Tuesday, May 09, 2006

Sniffing for overdominance   posted by Razib @ 5/09/2006 05:14:00 PM

At my other weblog I just posted something about the possibility for fitness benefits for those who are heterozygotes for the GJB2 locus. For one particular allele GJB2 causes deafness when homozygous. About 1 out of 35 southern Europeans, 1 out of 80 northern Europeans, and a large number of Ashkenazi Jews are carriers, that is, phenotypically wild type heterozygotes. Non-European populations seem to lack this allele. The south-north gradient seems to hint at long term density dependent effects, but a recent presentation at a European genetics conference suggests that carriers might heal their wounds faster! In other words, carriers might be somewhat more fit than either homozygotes, obviously more fit than the deaf, but perhaps more fit than wild type homozygotes. This is called overdominance, and the classic situation is sickle-cell anemia, where the heterozygote is protected to a great extent against malaria. It doesn't matter what the GJB2 mutation confers, but the pieces are coming together. I think many "disease" like eczema and cystic fibrosis are important because as Greg points out the frequency of the alleles which cause these problems are just too high to be attributed to mutation-selection balance (my understanding is that the rule-of-thumb for mutation rate at a Mendelian locus is on the order of 10-8, and if the a lethal recessive's equilibrium frequency is the square root of the mutation rate, we're talking 1 out of 10,000, not 1 out of 100 as carriers).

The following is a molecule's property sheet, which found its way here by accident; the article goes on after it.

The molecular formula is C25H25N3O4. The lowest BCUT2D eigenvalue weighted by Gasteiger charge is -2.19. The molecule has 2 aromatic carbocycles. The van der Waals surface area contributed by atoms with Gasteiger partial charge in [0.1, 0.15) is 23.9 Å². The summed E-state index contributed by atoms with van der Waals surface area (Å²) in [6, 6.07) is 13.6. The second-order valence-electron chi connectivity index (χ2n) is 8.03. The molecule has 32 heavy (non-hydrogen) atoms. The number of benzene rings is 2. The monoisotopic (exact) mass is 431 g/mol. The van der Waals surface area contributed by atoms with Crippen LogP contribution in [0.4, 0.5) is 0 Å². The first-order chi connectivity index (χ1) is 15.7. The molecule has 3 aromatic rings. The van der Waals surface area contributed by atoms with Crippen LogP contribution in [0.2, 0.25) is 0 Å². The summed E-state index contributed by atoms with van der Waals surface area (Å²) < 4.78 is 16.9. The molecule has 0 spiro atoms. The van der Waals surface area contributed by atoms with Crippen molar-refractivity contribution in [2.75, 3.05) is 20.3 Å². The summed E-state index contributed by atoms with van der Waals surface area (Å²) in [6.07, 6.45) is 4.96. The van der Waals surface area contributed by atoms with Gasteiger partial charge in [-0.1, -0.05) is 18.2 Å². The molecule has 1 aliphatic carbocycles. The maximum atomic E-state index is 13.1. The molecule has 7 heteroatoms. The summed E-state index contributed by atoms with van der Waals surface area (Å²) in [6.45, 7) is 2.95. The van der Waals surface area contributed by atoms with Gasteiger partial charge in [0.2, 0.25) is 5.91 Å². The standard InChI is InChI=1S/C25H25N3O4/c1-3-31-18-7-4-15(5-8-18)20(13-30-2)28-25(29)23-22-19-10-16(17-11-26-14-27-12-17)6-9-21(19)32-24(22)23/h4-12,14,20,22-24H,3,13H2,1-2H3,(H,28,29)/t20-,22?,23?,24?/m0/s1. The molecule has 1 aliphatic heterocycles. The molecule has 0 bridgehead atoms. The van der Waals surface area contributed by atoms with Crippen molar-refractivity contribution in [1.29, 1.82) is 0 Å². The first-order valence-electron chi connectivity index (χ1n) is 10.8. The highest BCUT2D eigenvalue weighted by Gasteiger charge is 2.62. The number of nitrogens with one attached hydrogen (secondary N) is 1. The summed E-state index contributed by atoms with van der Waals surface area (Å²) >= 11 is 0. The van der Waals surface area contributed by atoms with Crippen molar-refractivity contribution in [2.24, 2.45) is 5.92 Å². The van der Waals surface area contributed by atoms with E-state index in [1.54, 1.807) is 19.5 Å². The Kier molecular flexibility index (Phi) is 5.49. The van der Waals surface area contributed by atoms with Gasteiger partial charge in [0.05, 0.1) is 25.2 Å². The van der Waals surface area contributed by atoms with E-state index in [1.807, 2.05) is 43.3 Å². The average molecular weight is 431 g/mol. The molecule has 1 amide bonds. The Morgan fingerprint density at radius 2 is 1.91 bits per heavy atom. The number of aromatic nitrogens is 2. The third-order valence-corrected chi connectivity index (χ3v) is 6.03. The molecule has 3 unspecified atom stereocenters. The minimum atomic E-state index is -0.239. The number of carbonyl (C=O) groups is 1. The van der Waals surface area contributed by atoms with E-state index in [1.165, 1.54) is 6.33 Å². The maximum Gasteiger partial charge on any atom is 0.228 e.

This stuff is important because if Moysiz and Pritchard papers are correct, that there is a lot of recent human selection, a subset of these are going to be overdominant alleles which haven't had time to acquire modifier loci which mitigate their downsides (whether as heterozygotes or as homozygotes). So, Mendelian diseases are important because people get sick, but they might also be a nice sketch outline of the map of recent human selection....